"Fabulous, Fashionable Women" Art Exhibit
February 24, 2020 - March 22, 2020
10:00am - 4:30pm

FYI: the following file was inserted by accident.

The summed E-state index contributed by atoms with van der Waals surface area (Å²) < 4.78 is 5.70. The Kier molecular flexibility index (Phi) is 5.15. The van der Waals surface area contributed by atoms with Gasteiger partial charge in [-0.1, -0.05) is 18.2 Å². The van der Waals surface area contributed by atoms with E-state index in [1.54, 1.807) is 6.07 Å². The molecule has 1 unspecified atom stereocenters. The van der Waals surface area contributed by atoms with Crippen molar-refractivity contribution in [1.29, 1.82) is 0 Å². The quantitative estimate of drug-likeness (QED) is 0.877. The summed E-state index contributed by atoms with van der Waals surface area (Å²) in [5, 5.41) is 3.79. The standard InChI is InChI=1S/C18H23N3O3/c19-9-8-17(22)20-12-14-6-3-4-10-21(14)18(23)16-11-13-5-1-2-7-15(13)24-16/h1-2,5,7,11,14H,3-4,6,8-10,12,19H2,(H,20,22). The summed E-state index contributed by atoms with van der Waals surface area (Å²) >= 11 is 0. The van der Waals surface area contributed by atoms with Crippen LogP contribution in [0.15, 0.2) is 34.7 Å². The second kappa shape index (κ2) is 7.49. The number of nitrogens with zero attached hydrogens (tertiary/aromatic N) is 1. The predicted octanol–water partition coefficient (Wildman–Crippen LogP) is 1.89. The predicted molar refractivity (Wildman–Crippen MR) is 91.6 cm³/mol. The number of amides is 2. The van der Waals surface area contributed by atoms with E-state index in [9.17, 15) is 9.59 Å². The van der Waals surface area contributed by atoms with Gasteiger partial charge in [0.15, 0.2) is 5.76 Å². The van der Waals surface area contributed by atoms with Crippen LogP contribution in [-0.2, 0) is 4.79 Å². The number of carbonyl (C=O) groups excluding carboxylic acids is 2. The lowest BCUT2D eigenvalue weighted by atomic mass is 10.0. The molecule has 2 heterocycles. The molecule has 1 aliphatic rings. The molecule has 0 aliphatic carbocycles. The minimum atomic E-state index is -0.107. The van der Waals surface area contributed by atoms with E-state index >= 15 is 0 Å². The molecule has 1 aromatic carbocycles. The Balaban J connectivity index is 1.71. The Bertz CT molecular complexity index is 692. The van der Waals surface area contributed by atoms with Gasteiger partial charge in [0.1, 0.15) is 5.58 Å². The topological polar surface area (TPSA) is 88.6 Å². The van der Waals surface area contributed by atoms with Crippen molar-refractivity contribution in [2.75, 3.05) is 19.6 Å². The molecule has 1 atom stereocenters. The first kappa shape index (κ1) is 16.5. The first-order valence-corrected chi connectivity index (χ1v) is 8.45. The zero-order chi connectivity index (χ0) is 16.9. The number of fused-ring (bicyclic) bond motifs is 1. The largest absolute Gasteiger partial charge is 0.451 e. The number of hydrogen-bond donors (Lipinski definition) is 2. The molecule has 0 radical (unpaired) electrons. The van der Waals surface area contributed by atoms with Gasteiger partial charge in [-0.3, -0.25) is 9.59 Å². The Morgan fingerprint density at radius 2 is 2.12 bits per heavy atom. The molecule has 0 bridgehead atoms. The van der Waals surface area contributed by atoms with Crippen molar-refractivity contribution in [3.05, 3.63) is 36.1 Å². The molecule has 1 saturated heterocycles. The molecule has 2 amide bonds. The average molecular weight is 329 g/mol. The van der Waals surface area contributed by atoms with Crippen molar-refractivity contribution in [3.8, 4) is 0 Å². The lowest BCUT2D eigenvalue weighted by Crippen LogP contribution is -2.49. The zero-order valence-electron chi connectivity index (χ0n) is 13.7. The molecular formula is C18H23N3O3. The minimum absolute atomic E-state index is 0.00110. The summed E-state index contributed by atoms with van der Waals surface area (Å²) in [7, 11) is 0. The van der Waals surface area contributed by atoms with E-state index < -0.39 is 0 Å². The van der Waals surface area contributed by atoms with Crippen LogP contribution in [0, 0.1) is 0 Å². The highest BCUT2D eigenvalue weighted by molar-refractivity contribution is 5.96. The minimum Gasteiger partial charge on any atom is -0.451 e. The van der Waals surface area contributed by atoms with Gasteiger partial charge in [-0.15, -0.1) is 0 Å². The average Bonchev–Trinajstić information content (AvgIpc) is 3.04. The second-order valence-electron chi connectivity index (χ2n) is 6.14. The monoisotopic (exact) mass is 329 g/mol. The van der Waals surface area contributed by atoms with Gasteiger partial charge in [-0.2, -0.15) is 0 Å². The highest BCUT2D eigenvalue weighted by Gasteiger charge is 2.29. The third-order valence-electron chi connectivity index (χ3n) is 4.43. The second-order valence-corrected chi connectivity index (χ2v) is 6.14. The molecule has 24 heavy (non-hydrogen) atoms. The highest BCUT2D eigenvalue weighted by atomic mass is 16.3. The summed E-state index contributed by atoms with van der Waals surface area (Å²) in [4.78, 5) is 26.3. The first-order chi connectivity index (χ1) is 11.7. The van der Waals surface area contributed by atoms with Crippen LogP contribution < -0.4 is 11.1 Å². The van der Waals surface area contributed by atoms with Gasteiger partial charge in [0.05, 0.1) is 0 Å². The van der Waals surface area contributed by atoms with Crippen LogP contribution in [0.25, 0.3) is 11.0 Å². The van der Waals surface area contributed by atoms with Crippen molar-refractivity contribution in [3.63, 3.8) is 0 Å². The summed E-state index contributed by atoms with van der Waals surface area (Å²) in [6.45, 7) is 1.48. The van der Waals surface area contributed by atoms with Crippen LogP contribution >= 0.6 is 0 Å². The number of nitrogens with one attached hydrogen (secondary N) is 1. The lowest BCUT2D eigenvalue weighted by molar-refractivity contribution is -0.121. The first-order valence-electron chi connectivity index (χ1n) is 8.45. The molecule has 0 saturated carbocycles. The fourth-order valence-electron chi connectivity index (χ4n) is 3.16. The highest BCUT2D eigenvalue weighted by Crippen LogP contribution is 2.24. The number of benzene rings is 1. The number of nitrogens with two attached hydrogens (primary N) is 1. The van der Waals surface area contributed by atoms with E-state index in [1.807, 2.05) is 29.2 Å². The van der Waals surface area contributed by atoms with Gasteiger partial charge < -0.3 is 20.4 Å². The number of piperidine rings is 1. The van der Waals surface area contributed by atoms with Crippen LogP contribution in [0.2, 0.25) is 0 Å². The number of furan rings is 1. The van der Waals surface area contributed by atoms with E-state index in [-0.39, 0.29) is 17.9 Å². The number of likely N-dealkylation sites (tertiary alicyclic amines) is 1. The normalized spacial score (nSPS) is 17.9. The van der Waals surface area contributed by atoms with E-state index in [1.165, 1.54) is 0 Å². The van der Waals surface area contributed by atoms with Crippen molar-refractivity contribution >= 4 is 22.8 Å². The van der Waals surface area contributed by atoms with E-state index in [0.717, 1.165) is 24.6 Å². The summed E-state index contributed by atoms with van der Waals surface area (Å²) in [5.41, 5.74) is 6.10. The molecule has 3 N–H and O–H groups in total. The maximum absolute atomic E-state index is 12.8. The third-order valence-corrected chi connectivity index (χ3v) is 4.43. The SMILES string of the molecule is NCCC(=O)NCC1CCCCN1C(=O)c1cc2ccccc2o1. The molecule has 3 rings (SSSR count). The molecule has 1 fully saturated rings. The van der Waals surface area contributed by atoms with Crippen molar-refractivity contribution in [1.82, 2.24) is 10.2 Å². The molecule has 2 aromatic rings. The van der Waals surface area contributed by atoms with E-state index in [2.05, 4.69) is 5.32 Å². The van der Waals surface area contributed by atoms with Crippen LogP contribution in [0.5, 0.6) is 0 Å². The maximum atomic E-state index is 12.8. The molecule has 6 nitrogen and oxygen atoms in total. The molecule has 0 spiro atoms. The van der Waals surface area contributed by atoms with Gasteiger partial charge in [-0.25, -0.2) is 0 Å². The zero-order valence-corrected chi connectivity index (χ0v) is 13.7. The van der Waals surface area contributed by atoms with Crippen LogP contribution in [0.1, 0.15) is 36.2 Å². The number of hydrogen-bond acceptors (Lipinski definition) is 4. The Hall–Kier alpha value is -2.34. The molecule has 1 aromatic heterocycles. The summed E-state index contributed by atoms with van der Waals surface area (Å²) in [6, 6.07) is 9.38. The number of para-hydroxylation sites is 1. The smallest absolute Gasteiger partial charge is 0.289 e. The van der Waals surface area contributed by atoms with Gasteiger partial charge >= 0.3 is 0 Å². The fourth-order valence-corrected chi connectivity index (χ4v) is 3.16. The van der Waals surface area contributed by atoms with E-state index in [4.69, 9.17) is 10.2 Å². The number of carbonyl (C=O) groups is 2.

Utagawa Kunisada / Toyokuni III (1786–1865) Survey of Styles of Contemporary Beauties (Tōsei bijin fūryū asobi) Japan, Edo period (1615–1868), 1852 Woodblock print; ink and color on paper Gift of Mrs. Sibyl Kidder Paris, 1993 (25289) During the Edo period (1615–1868) in Japan, the Tokugawa shogunate occasionally forbade citizens from wearing brightly colored or elaborately decorated clothing for fear that such artistic expression would disturb public order. Since the police did not patrol the Yoshiwara brothel district on the outskirts of Edo (now Tokyo), however, fashion connoisseurs gathered there to show off and admire sumptuous outfits. In this way, the Yoshiwara came to be celebrated as a venue for artistic expression. This rotation focuses upon woodblock prints whose titles include the term fūryū, meaning “fashion” or “elegance.” Although some of the women depicted in the prints have their obi sashes tied in front, signifying them as prostitutes, others are either renowned authors of classical literature or characters from works such as the Heian-period Tale of Genji or the Tales of Ise. By dressing all of them in contemporary clothing, the artists erased the indicators of each figure’s social status, thereby essentially elevating the women of the Yoshiwara to the level of tenth-century court ladies.